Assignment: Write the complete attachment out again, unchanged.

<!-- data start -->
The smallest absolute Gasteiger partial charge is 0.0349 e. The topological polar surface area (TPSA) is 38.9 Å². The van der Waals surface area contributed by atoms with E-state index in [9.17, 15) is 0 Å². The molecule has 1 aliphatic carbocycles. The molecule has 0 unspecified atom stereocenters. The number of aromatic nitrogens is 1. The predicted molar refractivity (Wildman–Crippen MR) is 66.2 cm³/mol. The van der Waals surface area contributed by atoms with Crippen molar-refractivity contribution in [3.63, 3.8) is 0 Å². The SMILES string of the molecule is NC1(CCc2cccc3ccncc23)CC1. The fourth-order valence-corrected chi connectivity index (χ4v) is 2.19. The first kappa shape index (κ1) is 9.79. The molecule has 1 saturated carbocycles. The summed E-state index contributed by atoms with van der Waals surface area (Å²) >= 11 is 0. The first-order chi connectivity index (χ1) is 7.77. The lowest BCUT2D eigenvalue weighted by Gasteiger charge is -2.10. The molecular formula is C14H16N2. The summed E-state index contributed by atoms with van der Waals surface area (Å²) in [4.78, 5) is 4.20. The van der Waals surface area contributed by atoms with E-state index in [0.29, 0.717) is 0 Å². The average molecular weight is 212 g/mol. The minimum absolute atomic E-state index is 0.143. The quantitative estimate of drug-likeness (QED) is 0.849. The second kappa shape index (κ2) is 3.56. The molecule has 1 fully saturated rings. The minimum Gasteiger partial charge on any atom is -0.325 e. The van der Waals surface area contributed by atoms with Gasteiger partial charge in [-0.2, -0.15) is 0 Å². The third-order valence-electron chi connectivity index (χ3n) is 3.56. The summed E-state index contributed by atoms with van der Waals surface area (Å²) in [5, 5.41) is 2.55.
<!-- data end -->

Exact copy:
The smallest absolute Gasteiger partial charge is 0.0349 e. The topological polar surface area (TPSA) is 38.9 Å². The van der Waals surface area contributed by atoms with E-state index in [9.17, 15) is 0 Å². The molecule has 1 aliphatic carbocycles. The molecule has 0 unspecified atom stereocenters. The number of aromatic nitrogens is 1. The predicted molar refractivity (Wildman–Crippen MR) is 66.2 cm³/mol. The van der Waals surface area contributed by atoms with Crippen molar-refractivity contribution in [3.63, 3.8) is 0 Å². The SMILES string of the molecule is NC1(CCc2cccc3ccncc23)CC1. The fourth-order valence-corrected chi connectivity index (χ4v) is 2.19. The first kappa shape index (κ1) is 9.79. The molecule has 1 saturated carbocycles. The summed E-state index contributed by atoms with van der Waals surface area (Å²) >= 11 is 0. The first-order chi connectivity index (χ1) is 7.77. The lowest BCUT2D eigenvalue weighted by Gasteiger charge is -2.10. The molecular formula is C14H16N2. The summed E-state index contributed by atoms with van der Waals surface area (Å²) in [4.78, 5) is 4.20. The van der Waals surface area contributed by atoms with E-state index in [0.29, 0.717) is 0 Å². The average molecular weight is 212 g/mol. The minimum absolute atomic E-state index is 0.143. The quantitative estimate of drug-likeness (QED) is 0.849. The second kappa shape index (κ2) is 3.56. The molecule has 1 fully saturated rings. The minimum Gasteiger partial charge on any atom is -0.325 e. The van der Waals surface area contributed by atoms with Gasteiger partial charge in [-0.2, -0.15) is 0 Å². The third-order valence-electron chi connectivity index (χ3n) is 3.56. The summed E-state index contributed by atoms with van der Waals surface area (Å²) in [5, 5.41) is 2.55.